Former Lt. Gov. David Zuckerman, a Progressive/Democrat, would like his old job back. He announced his bid for the lieutenant governorship on Monday.
With U.S. Sen Patrick Leahy, D-Vt, set to retire, tectonic shifts are afoot in Vermont’s political landscape as state-level politicians throw themselves into the first open congressional races in 16 years.
A familiar face, Zuckerman said he could offer “some continuity and experience” during a “perilous moment in our democracy.”
He said he also hopes to spotlight key issues from the LG’s bully pulpit — chief among them the rural economy. Vermont may now finally have the federal cash it needs to expand access to broadband, he said, but it needs to do so the right way.
“We don't (want to) create other challenges like housing affordability, which has already become a challenge with climate and pandemic refugees from southern urban areas,” he said.
He joins an increasingly crowded race. Several of the declared candidates in the Democratic primary are well known in Montpelier. They include former Danville Rep. Kitty Toll, who chaired the budget-writing House Committee on Appropriations, and Woodstock centrist Rep. Charlie Kimbell. Political newcomer Patricia Preston, the executive director of the Vermont Council on World Affairs, is also running in the primary.
But Zuckerman will enjoy the advantage of being the only declared candidate thus far to have run — and won — statewide. He also represented Vermont’s most populous region, Chittenden County, in the state Senate for two terms. And he is often associated with Vermont’s best-known politico: U.S. Sen. Bernie Sanders, I-Vt., who has endorsed Zuckerman in many of his previous campaigns.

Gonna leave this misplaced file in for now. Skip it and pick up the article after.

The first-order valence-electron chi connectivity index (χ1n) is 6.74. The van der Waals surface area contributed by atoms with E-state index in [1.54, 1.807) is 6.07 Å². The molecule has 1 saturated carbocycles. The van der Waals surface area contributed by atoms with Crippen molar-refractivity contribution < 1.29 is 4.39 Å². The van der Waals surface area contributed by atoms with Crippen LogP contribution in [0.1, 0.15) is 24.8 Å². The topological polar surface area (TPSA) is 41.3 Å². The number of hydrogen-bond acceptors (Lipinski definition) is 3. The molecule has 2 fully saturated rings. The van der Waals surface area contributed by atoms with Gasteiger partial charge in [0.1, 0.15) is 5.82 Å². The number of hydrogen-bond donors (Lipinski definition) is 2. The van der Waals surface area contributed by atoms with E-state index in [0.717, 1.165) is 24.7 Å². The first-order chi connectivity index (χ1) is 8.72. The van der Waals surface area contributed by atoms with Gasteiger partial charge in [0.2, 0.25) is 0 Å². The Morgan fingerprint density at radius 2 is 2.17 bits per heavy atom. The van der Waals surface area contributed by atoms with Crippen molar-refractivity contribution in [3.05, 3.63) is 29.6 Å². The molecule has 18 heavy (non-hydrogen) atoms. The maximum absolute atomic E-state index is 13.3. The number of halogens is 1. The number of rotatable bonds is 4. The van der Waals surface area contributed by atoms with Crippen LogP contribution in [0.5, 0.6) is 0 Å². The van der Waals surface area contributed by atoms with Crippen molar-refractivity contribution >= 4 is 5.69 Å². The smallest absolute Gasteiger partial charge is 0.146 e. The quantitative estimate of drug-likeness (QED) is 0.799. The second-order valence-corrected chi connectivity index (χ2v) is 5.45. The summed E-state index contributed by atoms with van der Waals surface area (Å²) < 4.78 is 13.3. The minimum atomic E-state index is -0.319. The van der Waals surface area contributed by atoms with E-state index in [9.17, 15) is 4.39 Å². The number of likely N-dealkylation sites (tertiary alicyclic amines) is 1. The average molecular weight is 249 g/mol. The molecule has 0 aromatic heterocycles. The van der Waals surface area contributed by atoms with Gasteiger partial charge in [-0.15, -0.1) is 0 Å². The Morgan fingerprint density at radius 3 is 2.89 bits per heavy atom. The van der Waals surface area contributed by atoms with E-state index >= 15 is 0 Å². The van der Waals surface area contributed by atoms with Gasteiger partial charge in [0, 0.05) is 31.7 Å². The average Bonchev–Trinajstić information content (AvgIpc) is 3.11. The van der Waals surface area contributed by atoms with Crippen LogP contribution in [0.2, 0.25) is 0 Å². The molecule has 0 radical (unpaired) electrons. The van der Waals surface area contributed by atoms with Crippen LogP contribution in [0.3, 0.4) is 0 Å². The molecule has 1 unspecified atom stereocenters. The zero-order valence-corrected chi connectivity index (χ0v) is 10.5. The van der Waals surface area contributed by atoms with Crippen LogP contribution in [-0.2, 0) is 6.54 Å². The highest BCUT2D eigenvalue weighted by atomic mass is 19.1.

On the GOP side, longtime state Sen. Joe Benning, R-Caledonia, announced his candidacy last month. Gregory Thayer, a conservative activist and former Rutland County Republican Party chair, has also declared his bid.
A Boston native, Zuckerman first came to the Green Mountain State to attend the University of Vermont and has been involved in state politics since the late ’90s. Before joining the Senate, he represented Burlington in the House for seven terms.
Zuckerman first won the lieutenant governorship in 2016 and left the post after two terms to run for governor. He easily won the 2020 Democratic primary, but was crushed in the general election by Republican Gov. Phil Scott, whose popularity was further buoyed by his early success handling the Covid-19 crisis.
Zuckerman is known for championing marijuana legalization, the state’s GMO-labeling law and a higher minimum wage. With him, Zuckerman says, Vermont will get “a fighter for working people and everyday issues for 20 years with a successful track record.”
“I was the first person that introduced the marriage equality bill,” he said. “I introduced the GMO legislation before anybody else was talking about it. I introduced cannabis reform when others are too afraid to bring it up.”
The lieutenant governor’s job is often seen as a stepping stone to higher office, and Zuckerman said he may indeed jump into another race in the future. But this year, Zuckerman said it’s high time a woman went to D.C., and three high-profile women are already running in the Democratic primary for Vermont’s sole at-large congressional seat.
As for challenging U.S. Rep. Peter Welch, D-Vt., who is vying for Leahy’s soon-to-be vacant U.S. Senate seat, Zuckerman said there are “practical realities” to consider.
“Peter Welch has over $2 million dollars in his war chest. Bernie came out for him on day one or day two,” he said. “I think it'd be an extremely difficult race to win.”
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